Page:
RAVONGLA TO MAENAM BHALEDUNGA TREK
To really see Sikkim, its necessary to leave the hamlets. It is Sikkim Tourist Attractionimpossible not to be awed by Sikkim’s sharp, lush hills, leaping waterfalls, thundering rivers, and placid lakes. The people, sculpted by lives of low-tech farming and mountainous travel, have behind them generations of communal intermixing.
Foreign visitors to Sikkim must first get tourist permits.
Maenam hill towers over Tendong Hill on the other side overlooking the Rabongla bazar. The trek from Ravongla to Maenam takes about four hours and from Maenam hill-top on has the option to take the gentle trek to Borong village or follow the more treacherous trails down to Yangyang village.
Situated at an altitude of 10,300ft, the scenic view from this height is perhaps, unmatched in this part of the world. Mount Khangchendzonga and its surrounding ranges loom above to dwarf the richly forested and rugged hills. On a clear sunny day, it is possible to see the plains of Bengal spanning across Kalimpong and Darjeeling hills in the south, right across to the Indo-China border towards the north. A short walk from here takes one to Bhaledunga – a peculiar looking cliff that protrudes out and resembles the head of a cock. In the west the Khangchendzonga range complete the scene.
This distinctive looking cliff resembles the head of a cock. This distinctive looking feature can be seen from miles away and during the old days used to serve as a guiding landmark to travelers. From the top of this cliff, there is a vertical five to six thousand feet fall. Far down, teesta can be seen snaking its way like a giant python through the valley.
Tolung Monastery was first built in the reign of Chogyal Chakdor Namgyal in the early 18th century. It contains rare and valuable scriptures and artifacts of other monasteries that were brought here for safety during the invasion of Sikkim by the Nepalese during late 17th and early 19th century. A brass Chorten within the monastery contains the ashes of one of the incarnates of Lama Latsun Chembo, the patron saint of Sikkim. All the relics are kept sealed in thirteen boxes under the supervision of the government of Sikkim. Once every three years in the month of April the relics are shown to the public in the monastery complex. The last display of the relics was held in April 91.
Tolung at an altitude of 8,000 ft lies in the sparsely Lepcha populated Dzongu area of North Sikkim and falls in the restricted area for which a inner line permit is required by Indian Nationals. To reach Tolung, one has to travel by road upto Linzey. There is a daily bus service from Gangtok to a place slightly short of Linzey. From Linzey to Tolung is a 20-km walk and takes approximately five hours along the thundering Tolung River through dense forests and cardamom groves.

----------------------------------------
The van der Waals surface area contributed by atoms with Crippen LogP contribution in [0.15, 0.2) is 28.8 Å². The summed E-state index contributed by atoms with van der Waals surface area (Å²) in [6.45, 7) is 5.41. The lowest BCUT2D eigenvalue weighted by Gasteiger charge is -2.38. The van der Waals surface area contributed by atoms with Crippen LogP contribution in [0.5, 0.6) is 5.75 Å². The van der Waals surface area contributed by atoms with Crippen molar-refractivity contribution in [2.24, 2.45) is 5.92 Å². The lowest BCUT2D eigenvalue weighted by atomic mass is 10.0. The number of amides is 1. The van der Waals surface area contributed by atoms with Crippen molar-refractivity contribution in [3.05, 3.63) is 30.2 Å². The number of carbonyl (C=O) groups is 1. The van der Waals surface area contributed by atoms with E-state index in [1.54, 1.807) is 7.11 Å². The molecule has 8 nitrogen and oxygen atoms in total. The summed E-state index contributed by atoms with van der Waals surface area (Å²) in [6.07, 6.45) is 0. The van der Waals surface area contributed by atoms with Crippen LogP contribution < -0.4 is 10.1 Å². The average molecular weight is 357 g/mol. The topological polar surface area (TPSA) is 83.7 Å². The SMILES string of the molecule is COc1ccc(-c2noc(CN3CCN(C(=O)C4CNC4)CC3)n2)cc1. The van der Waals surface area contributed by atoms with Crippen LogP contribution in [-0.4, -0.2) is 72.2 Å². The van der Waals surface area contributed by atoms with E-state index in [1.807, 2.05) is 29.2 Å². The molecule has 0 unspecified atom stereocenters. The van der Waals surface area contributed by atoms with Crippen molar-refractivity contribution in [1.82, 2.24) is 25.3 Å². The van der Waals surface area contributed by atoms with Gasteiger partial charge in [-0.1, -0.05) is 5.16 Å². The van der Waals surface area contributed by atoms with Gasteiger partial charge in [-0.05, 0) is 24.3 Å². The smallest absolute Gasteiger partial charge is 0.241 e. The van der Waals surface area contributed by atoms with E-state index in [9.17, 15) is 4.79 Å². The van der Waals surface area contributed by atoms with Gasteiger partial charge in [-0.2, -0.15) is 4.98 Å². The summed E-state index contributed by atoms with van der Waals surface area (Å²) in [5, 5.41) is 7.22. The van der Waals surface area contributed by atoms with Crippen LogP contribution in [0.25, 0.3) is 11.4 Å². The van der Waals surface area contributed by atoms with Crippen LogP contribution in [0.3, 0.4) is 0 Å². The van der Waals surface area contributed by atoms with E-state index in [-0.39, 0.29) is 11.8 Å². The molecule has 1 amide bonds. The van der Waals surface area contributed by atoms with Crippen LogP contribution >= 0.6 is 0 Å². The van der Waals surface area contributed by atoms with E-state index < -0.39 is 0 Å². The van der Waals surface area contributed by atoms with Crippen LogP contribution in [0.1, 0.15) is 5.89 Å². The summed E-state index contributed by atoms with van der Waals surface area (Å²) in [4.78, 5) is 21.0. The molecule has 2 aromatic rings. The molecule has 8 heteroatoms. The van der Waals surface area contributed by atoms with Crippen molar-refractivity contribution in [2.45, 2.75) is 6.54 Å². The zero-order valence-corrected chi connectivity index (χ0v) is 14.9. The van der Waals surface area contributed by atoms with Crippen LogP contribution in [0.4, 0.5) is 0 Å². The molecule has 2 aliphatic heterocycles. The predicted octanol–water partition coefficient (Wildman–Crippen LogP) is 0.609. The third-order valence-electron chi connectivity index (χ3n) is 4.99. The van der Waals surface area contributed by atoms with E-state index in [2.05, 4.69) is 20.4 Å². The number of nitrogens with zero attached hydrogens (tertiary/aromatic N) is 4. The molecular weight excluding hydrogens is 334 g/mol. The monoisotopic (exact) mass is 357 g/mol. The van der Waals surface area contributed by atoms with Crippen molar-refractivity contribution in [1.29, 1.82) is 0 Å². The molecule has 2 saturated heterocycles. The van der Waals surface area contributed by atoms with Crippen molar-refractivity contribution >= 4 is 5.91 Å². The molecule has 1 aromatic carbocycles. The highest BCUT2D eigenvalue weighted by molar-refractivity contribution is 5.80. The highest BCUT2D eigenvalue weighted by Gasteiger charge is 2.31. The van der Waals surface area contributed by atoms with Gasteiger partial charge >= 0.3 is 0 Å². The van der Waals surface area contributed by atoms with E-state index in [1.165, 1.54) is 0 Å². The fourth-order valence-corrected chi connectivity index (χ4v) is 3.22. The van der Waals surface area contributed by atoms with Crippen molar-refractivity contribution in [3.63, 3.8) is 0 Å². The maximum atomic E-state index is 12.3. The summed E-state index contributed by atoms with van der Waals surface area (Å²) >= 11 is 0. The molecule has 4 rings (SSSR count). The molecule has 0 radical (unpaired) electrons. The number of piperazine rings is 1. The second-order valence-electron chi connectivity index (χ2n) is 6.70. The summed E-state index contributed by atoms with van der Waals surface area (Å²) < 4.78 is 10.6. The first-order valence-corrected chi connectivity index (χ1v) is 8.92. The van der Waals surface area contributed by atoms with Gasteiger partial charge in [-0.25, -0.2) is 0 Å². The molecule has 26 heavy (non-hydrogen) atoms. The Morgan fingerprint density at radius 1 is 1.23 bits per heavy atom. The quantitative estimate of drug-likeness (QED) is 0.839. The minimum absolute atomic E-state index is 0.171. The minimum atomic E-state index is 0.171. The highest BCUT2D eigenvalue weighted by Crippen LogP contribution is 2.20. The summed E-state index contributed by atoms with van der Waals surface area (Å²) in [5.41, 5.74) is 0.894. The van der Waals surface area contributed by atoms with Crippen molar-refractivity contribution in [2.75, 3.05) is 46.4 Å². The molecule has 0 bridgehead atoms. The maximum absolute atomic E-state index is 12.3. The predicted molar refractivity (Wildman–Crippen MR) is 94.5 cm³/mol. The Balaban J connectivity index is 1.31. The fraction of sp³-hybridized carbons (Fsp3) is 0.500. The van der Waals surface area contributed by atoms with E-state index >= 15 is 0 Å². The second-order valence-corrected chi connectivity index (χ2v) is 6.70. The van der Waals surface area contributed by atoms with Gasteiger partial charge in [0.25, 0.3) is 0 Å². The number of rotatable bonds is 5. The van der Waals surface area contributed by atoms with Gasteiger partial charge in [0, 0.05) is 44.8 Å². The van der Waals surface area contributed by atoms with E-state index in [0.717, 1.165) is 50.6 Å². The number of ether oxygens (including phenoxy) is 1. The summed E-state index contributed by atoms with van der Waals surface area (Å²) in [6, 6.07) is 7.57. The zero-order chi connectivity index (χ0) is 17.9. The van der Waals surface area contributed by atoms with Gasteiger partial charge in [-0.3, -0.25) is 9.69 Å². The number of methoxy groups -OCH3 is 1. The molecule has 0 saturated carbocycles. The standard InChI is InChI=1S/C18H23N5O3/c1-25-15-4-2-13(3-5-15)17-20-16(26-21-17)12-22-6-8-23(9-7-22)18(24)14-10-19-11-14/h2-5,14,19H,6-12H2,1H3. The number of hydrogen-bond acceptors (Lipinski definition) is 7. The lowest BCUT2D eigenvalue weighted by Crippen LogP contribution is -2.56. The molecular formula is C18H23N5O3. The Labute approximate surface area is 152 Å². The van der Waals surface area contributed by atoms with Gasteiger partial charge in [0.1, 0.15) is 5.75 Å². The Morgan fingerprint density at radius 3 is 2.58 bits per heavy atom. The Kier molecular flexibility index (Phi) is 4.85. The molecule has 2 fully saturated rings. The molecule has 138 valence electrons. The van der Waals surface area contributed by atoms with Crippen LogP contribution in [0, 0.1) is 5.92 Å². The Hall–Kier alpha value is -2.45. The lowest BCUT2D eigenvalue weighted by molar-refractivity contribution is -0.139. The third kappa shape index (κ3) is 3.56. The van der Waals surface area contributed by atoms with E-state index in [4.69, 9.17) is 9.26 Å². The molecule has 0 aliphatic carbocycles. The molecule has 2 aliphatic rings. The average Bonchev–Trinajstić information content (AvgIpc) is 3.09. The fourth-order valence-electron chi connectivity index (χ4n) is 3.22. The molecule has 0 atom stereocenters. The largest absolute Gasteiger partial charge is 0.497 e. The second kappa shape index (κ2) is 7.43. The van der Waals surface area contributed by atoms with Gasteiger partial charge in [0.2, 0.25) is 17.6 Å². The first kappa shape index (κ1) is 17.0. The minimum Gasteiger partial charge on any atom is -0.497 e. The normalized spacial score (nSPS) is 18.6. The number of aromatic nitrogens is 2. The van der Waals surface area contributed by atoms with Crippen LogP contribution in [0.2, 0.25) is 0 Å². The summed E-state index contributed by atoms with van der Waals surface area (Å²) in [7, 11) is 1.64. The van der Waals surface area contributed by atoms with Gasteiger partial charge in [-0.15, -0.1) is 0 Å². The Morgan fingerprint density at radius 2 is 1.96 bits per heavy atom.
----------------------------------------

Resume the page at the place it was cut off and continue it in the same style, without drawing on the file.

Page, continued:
Precipitous cliffs surround the easy track, from which plummet down waterfalls in white plumes hundreds of feet below into the narrow gorges to the valley floor. Birds tweet louder to make themselves heard over the sound of the waterfalls and the rivers. Perched precariously on these cliffs here and there are the huts of the hardy Lepchas.
As one walks towards Tolung, the surrounding mountains on the top of which ice clings tenaciously even during the summer seem to close in. on reaching Tolung one can understand why the Sikkimese chose this place to keep the relics here out of the reach of the invading Nepalese. Because of its vantage location it was easy to guard hence this place was selected for relics. There is a pilgrims hut. An easy walk of about an hour along the Tolung River takes one to a religious spot – Devta Pani.
Damthang is situated 14Kms from Namchi on Gangtok-Namchi road. Trel to Tendong hill takes about two hours on a footpath through the thick forest. The trek offers singular experience of varied vegetation and exclusive fauna. Tendong is at a height of 8530ft, surrounded by lush green ancient forest.
Historically, This place has been a place of recluse for buddhist lamas who spend years in meditation amidst the silent scenic grandeur.Legend says that tendong Hill saved the Lepcha tribe from the ravages of deluge when the whole world was flooded- legend similar to Noah’s Ark of the Bible. Even today, Lepchas perform pujas to pay reverence to the tendong Hill.
The view from the hill is something to be cherished and enjoyed as it spans across the plains of Bengal to the majestic heights of Himalayan ranges
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